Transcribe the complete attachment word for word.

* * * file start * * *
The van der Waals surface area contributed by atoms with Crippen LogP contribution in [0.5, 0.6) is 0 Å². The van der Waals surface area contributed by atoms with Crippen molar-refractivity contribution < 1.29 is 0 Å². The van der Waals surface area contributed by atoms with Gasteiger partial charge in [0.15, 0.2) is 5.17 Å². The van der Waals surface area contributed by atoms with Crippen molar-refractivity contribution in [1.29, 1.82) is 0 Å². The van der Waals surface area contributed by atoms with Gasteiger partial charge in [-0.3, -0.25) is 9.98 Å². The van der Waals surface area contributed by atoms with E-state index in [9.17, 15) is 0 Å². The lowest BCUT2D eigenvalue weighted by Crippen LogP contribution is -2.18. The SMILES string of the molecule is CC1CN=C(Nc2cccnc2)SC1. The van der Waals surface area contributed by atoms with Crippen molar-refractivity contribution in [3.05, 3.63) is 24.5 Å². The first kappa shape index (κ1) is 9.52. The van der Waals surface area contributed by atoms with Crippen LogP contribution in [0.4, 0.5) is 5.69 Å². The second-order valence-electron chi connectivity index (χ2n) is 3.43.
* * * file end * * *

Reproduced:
The van der Waals surface area contributed by atoms with Crippen LogP contribution in [0.5, 0.6) is 0 Å². The van der Waals surface area contributed by atoms with Crippen molar-refractivity contribution < 1.29 is 0 Å². The van der Waals surface area contributed by atoms with Gasteiger partial charge in [0.15, 0.2) is 5.17 Å². The van der Waals surface area contributed by atoms with Crippen molar-refractivity contribution in [1.29, 1.82) is 0 Å². The van der Waals surface area contributed by atoms with Gasteiger partial charge in [-0.3, -0.25) is 9.98 Å². The van der Waals surface area contributed by atoms with E-state index in [9.17, 15) is 0 Å². The lowest BCUT2D eigenvalue weighted by Crippen LogP contribution is -2.18. The SMILES string of the molecule is CC1CN=C(Nc2cccnc2)SC1. The van der Waals surface area contributed by atoms with Crippen molar-refractivity contribution in [3.05, 3.63) is 24.5 Å². The first kappa shape index (κ1) is 9.52. The van der Waals surface area contributed by atoms with Crippen LogP contribution in [0.4, 0.5) is 5.69 Å². The second-order valence-electron chi connectivity index (χ2n) is 3.43.